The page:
Herbert Wigwe, Access Bank MD/CEO

•Targets 20 million women, children through Malaria-to- Zero initiative

By OBINNA EZUGWU

Through its annual track event, the Access Bank Lagos city Marathon, Nigeria’s largest commercial bank by assets, has put the country, particularly its commercial city, Lagos on the global map, in the league of New York, London and other cities that organise similar events. But in another Corporate Social Responsibility (CSR) drive, the bank is dedicating funds and effort to tackle the number one killer of Nigerians, malaria.

Aware, therefore, that at the present rate, Nigeria will be unable to meet its malaria pre-elimination targets by end of the year, Access Bank, partnering Corporate Alliance on Malaria in Africa (CAMA), in commendable new CSR drive, is taking the bull by the horn in this regard with its recently launched Malaria-to-Zero Initiative, an innovative financing platform aimed at galvanizing private sector resources and capabilities for sustained support towards averting at least 1 million malaria cases and deaths this year.

Although it hardly gets as much sense of urgency as diseases such as HIV and Cancer, malaria has continued to account for most deaths in Nigeria.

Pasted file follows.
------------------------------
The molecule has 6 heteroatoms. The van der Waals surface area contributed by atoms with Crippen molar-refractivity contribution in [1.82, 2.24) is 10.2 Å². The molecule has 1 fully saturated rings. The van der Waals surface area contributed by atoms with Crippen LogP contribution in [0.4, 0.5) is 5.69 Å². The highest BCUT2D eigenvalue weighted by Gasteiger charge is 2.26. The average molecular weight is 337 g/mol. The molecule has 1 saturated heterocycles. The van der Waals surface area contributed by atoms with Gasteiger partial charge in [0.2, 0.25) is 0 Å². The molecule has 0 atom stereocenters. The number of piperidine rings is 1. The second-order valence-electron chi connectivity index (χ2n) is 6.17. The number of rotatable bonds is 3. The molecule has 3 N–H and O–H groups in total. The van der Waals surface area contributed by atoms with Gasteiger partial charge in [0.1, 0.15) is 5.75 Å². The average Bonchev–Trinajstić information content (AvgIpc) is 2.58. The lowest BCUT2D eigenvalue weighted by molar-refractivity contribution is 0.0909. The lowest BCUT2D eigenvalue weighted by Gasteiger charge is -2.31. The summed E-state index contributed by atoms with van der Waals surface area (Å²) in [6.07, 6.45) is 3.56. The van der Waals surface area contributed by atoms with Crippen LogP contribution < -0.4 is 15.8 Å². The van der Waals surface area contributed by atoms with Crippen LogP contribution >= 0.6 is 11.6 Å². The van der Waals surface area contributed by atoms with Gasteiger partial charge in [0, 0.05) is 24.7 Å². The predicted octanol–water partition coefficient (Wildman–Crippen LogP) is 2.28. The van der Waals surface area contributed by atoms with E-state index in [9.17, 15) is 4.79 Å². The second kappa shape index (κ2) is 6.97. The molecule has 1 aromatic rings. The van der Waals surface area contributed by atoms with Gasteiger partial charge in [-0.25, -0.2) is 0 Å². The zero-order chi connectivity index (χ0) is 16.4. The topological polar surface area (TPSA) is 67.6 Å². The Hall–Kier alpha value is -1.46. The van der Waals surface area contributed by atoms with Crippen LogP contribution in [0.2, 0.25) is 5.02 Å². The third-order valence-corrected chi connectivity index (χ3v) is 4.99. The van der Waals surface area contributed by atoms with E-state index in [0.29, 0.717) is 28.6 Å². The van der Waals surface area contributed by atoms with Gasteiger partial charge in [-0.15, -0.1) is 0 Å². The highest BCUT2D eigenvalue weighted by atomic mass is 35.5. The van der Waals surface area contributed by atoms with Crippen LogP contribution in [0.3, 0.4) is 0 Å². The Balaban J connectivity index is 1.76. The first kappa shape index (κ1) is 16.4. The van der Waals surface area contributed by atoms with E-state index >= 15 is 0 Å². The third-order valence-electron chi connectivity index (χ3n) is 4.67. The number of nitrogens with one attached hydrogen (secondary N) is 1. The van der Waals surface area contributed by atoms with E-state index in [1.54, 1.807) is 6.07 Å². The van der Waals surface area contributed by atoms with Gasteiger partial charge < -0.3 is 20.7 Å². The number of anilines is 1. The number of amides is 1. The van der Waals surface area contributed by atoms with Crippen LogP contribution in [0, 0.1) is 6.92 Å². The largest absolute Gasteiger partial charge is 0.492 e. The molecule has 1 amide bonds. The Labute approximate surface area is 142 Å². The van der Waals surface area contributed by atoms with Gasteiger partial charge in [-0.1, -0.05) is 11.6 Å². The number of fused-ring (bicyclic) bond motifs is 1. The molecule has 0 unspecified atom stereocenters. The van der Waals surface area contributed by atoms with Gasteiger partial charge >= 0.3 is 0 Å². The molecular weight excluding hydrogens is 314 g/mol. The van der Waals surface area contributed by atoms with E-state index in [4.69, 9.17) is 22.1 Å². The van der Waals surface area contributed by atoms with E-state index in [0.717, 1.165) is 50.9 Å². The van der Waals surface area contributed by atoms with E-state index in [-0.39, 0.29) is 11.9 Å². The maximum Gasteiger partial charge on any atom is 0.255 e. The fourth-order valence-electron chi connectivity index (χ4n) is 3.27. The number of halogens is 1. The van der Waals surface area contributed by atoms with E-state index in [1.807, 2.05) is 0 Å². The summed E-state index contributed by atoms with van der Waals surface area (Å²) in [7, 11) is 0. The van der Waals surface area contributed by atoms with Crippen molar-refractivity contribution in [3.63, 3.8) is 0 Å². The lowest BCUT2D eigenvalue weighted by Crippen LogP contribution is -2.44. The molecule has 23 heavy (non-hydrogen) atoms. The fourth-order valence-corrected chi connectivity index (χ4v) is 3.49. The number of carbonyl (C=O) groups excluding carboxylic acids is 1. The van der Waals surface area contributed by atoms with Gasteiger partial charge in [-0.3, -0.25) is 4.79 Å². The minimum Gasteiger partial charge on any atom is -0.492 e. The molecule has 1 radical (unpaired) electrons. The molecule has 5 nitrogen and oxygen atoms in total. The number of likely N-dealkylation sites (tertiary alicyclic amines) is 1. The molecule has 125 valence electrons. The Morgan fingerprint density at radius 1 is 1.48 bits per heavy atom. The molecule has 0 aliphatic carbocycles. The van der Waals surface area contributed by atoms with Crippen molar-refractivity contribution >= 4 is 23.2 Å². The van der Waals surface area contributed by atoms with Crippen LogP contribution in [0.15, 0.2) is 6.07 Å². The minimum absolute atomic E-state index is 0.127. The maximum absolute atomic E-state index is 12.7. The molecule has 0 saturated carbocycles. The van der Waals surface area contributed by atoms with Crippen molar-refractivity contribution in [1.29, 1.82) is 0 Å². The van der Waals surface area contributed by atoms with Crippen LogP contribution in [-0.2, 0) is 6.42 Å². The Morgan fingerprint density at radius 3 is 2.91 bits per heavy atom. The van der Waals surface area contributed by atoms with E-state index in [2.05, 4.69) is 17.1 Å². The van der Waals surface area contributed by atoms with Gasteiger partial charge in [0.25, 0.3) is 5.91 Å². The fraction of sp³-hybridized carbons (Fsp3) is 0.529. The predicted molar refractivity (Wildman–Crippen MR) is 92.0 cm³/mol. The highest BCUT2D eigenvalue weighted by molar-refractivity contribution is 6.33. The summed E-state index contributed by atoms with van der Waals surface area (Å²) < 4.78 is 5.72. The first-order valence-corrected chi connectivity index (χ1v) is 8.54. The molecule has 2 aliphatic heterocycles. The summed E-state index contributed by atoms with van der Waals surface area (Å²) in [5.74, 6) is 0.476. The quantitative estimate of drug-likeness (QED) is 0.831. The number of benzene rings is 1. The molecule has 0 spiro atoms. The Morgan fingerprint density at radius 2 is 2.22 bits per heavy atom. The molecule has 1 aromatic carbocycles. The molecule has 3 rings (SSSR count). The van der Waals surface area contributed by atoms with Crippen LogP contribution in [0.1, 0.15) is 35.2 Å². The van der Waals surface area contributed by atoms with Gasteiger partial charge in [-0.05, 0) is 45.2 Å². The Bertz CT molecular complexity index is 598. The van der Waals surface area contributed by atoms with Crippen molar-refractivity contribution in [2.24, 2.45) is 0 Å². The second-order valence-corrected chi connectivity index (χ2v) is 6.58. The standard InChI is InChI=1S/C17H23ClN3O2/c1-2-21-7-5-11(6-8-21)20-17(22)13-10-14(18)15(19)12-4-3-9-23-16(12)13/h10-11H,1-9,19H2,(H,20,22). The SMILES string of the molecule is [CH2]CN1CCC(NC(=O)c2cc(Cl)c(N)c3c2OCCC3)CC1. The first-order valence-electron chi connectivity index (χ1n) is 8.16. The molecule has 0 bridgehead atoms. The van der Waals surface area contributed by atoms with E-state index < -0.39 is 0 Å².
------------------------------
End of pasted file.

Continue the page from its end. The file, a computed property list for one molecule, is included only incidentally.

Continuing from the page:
The United States Embassy in Nigeria Malaria Fact Sheet notes that the disease caused by a plasmodium parasite and transmitted by the bite of infected mosquitoes, remains a major public health problem in the country and accounts for more cases and deaths than any other country in the world.

The Fact Sheet said the disease is a risk for 97 percent of Nigeria’s 180 million population. The remaining 3 percent being those who live in the malaria free highlands. It noted further that there are an estimated 100 million malaria cases with over 300,000 deaths per year in Nigeria. This compares with 215,000 deaths per year in Nigeria from HIV/AIDS.

According to the World Health Organisation (WHO), the African region carries an excessively high share of the global malaria burden.

In 2018 alone, the region was home to 93 percent of malaria cases and 94 percent of malaria deaths, where Nigeria is the most affected country on earth, contributing about 25 per cent to the global malaria cases despite the fact that malaria, a disease caused by the plasmodium parasite is both preventable and curable.